We are what we repeatedly do.
Excellence then is not an act, but a habit.
Author: Deborah Bright
- Research shows that creating a ‘Psychological Barrier’ between work time and home time has a positive impact on wellbeing, productivity and stress management.
- Technology has made it harder to create this barrier as the workplace is ‘one touch screen away’
- There are proven strategies that when embedded as a sequential habit improve our ability to ‘shut off’ from work.
This may be a silly question and one I think I know the answer to… Do you find it hard to switch off from work? I certainly do and during the early part of my career my wife lovingly referred to me as ‘Mr Toshiba Head’ as all she saw of me when I eventually arrived home was the back of my laptop. I just couldn’t shut off from work and when I did close my laptop and rest my Toshiba head on a pillow, I dreamt about work. This article provides 5 proven strategies to support humans to create a psychological barrier between work and home. When you first read them, if you are anything like me, you will think they are impossible and that there is no way you can possibly make this a routine. I challenge you to try.
We “never seem to be able to turn off,” and the article cites a 7-year study on workers’ performance that found an inability to make a break between professional and personal time ranked in the top 10 stressful situations that people were least effective at handling. It is draining and feels like it is out of our control. Technology has made this even more difficult as we all essentially carry work around in our pockets wherever we are in the world as our phones have email which is a direct and addictive link to the work place. The author reminds us that, “The workplace is only a touch screen away.”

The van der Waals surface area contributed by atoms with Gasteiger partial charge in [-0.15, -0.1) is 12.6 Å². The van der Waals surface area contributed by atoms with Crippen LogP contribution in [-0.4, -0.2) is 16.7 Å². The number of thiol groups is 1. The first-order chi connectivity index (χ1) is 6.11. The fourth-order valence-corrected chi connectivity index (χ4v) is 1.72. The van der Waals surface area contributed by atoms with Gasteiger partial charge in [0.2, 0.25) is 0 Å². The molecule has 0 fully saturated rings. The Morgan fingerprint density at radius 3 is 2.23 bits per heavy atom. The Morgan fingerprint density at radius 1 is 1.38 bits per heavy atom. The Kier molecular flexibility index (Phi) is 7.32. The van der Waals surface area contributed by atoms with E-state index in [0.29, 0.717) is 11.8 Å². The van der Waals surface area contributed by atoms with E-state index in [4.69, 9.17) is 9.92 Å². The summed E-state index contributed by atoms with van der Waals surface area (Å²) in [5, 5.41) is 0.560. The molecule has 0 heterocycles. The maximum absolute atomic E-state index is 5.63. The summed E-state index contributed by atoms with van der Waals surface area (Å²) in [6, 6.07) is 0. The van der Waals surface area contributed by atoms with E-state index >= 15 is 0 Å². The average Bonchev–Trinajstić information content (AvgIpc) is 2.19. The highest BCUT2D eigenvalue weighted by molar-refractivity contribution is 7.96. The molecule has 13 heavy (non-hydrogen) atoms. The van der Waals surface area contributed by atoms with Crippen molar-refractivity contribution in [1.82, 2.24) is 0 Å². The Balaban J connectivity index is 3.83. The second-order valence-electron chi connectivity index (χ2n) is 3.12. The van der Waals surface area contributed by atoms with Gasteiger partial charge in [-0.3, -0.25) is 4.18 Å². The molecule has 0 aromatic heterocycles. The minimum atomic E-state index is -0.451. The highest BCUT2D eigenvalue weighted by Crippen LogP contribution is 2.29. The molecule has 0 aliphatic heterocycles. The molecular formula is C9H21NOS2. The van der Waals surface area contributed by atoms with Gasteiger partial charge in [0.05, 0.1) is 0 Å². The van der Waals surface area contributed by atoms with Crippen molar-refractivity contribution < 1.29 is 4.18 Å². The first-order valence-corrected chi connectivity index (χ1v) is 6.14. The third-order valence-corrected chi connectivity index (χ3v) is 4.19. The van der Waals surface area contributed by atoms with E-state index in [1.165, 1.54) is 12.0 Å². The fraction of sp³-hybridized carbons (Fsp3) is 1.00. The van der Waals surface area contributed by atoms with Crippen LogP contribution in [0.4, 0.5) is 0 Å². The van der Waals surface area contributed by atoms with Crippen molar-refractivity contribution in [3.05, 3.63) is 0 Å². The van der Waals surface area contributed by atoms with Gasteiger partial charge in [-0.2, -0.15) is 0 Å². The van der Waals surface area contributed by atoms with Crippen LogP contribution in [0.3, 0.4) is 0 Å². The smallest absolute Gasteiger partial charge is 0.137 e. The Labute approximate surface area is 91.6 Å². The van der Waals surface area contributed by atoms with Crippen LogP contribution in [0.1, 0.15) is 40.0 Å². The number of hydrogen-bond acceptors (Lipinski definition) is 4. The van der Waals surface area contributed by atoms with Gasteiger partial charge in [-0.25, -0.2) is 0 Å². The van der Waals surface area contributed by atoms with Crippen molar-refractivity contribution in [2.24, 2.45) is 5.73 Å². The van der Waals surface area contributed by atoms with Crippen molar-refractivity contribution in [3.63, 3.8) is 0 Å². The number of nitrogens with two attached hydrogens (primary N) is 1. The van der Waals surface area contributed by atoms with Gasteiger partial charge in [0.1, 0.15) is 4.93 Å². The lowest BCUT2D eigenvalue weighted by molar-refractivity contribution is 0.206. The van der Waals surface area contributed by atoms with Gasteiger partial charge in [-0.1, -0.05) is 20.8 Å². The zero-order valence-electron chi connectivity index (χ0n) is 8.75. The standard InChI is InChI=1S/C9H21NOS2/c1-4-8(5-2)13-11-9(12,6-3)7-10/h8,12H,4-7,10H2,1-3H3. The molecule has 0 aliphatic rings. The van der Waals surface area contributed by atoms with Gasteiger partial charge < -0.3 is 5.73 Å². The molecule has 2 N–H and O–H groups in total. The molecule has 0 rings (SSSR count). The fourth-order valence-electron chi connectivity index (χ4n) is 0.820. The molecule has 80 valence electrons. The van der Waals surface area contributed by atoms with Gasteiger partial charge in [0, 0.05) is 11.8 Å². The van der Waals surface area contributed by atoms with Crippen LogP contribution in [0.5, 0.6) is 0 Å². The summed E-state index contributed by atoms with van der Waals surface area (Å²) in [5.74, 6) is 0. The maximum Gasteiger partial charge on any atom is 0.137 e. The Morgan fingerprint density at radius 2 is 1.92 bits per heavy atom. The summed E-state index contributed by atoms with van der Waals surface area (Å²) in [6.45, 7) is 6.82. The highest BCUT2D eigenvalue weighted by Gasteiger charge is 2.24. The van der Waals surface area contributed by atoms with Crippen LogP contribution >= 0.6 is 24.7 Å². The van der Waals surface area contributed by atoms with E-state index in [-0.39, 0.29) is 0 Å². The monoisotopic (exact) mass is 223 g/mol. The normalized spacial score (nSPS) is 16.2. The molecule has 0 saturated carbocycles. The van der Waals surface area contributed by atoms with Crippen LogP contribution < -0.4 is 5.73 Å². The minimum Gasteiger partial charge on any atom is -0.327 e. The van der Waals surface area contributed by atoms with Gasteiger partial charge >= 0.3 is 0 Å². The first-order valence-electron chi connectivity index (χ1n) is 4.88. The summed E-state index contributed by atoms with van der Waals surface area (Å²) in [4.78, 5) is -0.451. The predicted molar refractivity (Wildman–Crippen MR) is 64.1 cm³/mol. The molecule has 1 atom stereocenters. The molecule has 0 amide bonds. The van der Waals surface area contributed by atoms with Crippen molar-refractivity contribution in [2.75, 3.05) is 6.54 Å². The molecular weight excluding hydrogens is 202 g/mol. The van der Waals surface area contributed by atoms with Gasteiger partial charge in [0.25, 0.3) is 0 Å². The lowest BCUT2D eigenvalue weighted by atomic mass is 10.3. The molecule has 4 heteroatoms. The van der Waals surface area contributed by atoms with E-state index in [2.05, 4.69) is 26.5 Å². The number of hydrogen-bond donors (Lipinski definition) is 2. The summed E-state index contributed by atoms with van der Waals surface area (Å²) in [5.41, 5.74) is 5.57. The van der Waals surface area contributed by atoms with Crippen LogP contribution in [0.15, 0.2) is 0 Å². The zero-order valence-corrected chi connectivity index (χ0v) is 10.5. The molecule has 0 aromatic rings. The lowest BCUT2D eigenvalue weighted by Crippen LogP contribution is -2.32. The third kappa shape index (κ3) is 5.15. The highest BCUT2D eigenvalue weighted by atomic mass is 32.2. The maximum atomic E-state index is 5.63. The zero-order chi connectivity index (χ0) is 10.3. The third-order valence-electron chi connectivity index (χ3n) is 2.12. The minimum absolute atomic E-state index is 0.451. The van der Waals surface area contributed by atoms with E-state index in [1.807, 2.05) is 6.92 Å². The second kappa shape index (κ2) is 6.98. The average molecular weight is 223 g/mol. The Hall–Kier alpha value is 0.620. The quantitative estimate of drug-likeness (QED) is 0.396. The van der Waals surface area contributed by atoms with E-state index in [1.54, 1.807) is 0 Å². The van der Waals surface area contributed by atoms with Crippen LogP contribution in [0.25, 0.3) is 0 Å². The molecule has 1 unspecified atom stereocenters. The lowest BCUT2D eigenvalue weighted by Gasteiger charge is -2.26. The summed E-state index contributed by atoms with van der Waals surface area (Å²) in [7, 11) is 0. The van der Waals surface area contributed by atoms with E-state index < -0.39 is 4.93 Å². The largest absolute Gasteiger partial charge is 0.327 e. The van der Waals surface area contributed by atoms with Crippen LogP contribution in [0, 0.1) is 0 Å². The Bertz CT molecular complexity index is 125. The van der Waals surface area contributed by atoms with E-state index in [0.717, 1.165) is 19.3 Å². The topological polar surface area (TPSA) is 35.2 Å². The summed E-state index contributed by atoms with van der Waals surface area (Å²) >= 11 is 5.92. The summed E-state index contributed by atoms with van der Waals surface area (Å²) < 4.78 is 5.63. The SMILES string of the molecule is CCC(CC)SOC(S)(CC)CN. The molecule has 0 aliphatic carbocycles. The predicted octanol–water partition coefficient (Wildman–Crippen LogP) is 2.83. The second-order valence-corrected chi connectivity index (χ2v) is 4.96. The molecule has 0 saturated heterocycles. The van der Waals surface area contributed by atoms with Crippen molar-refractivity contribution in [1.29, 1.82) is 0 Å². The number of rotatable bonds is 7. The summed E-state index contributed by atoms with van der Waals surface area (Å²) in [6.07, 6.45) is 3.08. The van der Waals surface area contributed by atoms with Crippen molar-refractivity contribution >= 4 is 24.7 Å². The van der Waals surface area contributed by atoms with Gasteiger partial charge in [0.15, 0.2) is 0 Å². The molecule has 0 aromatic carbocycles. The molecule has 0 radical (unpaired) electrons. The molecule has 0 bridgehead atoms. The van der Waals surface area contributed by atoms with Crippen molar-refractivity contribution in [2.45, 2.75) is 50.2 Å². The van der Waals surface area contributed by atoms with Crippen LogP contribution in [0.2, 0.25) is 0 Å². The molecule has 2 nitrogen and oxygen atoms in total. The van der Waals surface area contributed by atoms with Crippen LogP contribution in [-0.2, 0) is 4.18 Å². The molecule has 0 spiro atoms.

The article states that using the following 5 strategies to create an end of day routine supports people to create the psychological barrier between their two worlds. A small study of 26 managers who adopted this routine for a period of time showed that those who identified as effective at managing stress related to ‘shutting off’ jumped from 40% to 68% once the routine was established. Clearly, this is a small sample but a significant improvement – so surely worth a try for us all?
Before you leave work –
1) Do one more small task
This ends your day on a high and gives you a burst of dopamine (the feel good hormone of pleasure, learning and motivation). It also links to the research by Amabile and Kramer (blog here) about the power of small wins and the mood enhancing benefits of small achievements.
2) Create a to-do list
This can be paper based or digital but include all the essential tasks to accomplish for the following day. Even better, order these chronologically or in order of significance/importance. Mark Twain once said, “Eat a live frog first thing in the morning and nothing worse will happen to you the rest of the day.” So plan your toughest task or the one you are trying to avoid for first thing in the morning. The article cites a study carried out on 1000 workers in North East America which found this to-do list practice to be amongst the top 3 strategies for enhancing performance and positively redirecting stress.
3) Straighten up your work area